That does not answer how the data will be included in the Wikipedias (the clients), but it should demonstrate that the data model deals with it and that our plan encompasses these problems. --93.220.93.47 15:35, 13 August 2012 (UTC)

Yes, it seems a good layout, but you have to increase the number of parameters:

Sulfur dioxide


Speed of sound213[1 source]
Temperature 0
TemperatureUnit °C
Pressure 1
PressureUnit atm


{{Wikidata statement|item=Sulfur dioxide|property=Speed of sound|value=213 |unit=m/s|qualifier1=Temperature|value1=0|qualifier2=TemperatureUnit|value2=°C|qualifier3=Pressure|value3=1|qualifier4=PressureUnit|value4=atm|numberofsources=1}}
For the property an "unit" parameter is necessary as well as for each qualifier. We can solve the problem by increasing the number of qualifiers but the mistake is to consider that the unit of the pressure is a qualifier of the property "Sound of speed". I agree, that is a conceptual problem not a real one but the risk is to mix too much information by putting everything as qualifier and not trying to create a hierarchy in the data structure.
But as already said it's more a question of organization of the data and not an technical problem. Snipre (talk) 19:29, 14 August 2012 (UTC)

Hi Snipre! Thanks for elaborating. I agree mostly with you besides one thing: according to the Wikidata data model the unit is part of the value, and that is why we do not need to increase the number of qualifiers in this case, as you suggest. This makes dealing with the values far easier internally, and it is as we handle it in Semantic MediaWiki's data model. Cheers! --Denny Vrandečić (WMDE) (talk) 09:58, 15 August 2012 (UTC)

I told you your "hard coded" units will be a problem. ;-) Sorry, I know there are good reasons to do it that way. --TMg 16:44, 15 August 2012 (UTC)
Mixing string and numeric value is easier to handle ??? Your answer gives me the impression that you are mixing too many different objectives. Snipre (talk) 22:07, 15 August 2012 (UTC)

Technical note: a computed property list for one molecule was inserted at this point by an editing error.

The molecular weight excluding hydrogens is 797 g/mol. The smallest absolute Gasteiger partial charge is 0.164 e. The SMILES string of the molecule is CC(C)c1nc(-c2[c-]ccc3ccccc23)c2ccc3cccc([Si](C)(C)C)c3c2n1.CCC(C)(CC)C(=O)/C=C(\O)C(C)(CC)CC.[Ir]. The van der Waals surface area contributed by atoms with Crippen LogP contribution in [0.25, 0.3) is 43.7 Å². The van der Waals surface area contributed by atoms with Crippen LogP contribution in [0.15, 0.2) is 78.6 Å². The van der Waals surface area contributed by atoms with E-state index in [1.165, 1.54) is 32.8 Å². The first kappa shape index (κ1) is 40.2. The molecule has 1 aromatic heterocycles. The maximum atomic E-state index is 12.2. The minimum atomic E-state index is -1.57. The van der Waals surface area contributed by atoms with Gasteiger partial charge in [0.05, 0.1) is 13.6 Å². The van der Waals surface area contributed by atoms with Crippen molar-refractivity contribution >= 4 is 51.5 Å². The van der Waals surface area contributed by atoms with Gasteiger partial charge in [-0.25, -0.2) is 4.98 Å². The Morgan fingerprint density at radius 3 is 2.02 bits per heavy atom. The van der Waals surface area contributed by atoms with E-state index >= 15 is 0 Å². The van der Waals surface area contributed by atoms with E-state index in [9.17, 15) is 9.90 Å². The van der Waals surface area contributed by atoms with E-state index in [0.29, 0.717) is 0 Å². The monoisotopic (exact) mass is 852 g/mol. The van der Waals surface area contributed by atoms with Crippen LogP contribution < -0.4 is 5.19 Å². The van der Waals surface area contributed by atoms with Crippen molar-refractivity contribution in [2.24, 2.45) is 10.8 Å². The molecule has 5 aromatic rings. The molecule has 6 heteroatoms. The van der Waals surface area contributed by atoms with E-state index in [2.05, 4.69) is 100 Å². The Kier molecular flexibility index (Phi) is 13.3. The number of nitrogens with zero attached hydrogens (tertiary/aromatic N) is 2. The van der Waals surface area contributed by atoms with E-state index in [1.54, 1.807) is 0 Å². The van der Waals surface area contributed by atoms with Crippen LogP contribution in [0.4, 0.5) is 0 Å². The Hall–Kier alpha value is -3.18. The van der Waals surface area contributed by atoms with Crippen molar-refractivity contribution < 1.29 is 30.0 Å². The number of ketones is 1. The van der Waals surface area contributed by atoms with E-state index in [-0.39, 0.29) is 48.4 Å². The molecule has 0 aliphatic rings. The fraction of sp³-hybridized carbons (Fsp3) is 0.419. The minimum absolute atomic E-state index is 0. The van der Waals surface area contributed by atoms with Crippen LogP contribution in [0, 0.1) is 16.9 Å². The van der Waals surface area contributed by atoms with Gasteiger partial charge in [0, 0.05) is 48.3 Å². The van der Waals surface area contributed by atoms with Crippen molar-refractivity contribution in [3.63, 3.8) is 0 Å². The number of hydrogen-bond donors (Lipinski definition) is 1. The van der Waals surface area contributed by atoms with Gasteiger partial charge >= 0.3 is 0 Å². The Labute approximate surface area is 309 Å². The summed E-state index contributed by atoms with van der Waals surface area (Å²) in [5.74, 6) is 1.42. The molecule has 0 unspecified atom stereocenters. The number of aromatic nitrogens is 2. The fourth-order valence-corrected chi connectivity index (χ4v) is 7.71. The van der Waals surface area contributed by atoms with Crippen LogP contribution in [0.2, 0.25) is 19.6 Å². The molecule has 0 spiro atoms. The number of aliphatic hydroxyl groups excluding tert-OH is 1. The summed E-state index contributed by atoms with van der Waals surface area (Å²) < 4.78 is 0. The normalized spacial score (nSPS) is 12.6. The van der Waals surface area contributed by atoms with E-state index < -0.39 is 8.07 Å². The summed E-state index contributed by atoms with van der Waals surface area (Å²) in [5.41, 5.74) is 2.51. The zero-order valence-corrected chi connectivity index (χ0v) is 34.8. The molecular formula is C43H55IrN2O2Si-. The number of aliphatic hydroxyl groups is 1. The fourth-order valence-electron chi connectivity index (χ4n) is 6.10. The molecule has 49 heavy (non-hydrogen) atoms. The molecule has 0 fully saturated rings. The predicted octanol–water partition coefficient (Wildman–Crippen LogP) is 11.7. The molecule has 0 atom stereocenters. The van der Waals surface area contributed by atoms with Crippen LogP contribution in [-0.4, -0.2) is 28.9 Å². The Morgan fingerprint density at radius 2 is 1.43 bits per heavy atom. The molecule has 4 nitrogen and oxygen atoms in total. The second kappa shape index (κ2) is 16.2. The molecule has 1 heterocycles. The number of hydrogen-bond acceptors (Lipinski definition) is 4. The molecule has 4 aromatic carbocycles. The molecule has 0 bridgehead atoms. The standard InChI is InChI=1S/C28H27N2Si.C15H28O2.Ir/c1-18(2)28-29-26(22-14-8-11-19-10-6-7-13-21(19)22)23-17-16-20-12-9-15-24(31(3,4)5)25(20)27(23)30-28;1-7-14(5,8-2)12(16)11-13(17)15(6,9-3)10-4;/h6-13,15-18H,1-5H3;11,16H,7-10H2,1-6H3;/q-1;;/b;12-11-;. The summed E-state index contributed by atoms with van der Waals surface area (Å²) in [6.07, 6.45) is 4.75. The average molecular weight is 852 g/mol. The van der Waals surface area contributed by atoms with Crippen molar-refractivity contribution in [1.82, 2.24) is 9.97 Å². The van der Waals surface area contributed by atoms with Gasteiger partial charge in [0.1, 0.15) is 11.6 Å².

Sorry but I just want to complete my previous remark: mixing numeric value and unit in the same data recipient is a big problem for final formatting. Wikidata is not responsible of the final format and because of different formats in the different wikipedias it is necessary to separate information. Just an example: in the french wikipedia we have a template which converts Fahrenheit to Celsius for final display. Putting the unit with the value will force to add more code in template to match the different informations. Same problem concerning number format: english format is normally this one (1,000.23), french this one (1000,23 or 1 000,23). Keeping number away from unit will simplify the use of the data in template handling format problem. Snipre (talk) 14:48, 25 August 2012 (UTC)
As far as I understand the Wikidata people want to do this number formatting stuff for you. I agree with you. There are many possible problems. For example in the German Wikipedia numbers are formatted like 76.543,21. But 4-digit numbers like 6543,21 should not contain the dot. Except for numbers in tables. Yes, thats an exception of an exception. An other problem is how numbers are rounded. Sometimes we want to keep at least three significant digits. In such cases the number 76543.21 should be rounded to 76543 but the number 43.21 should be rounded to 43.2. How do we tell Wikidata what we want? --TMg 13:46, 28 August 2012 (UTC)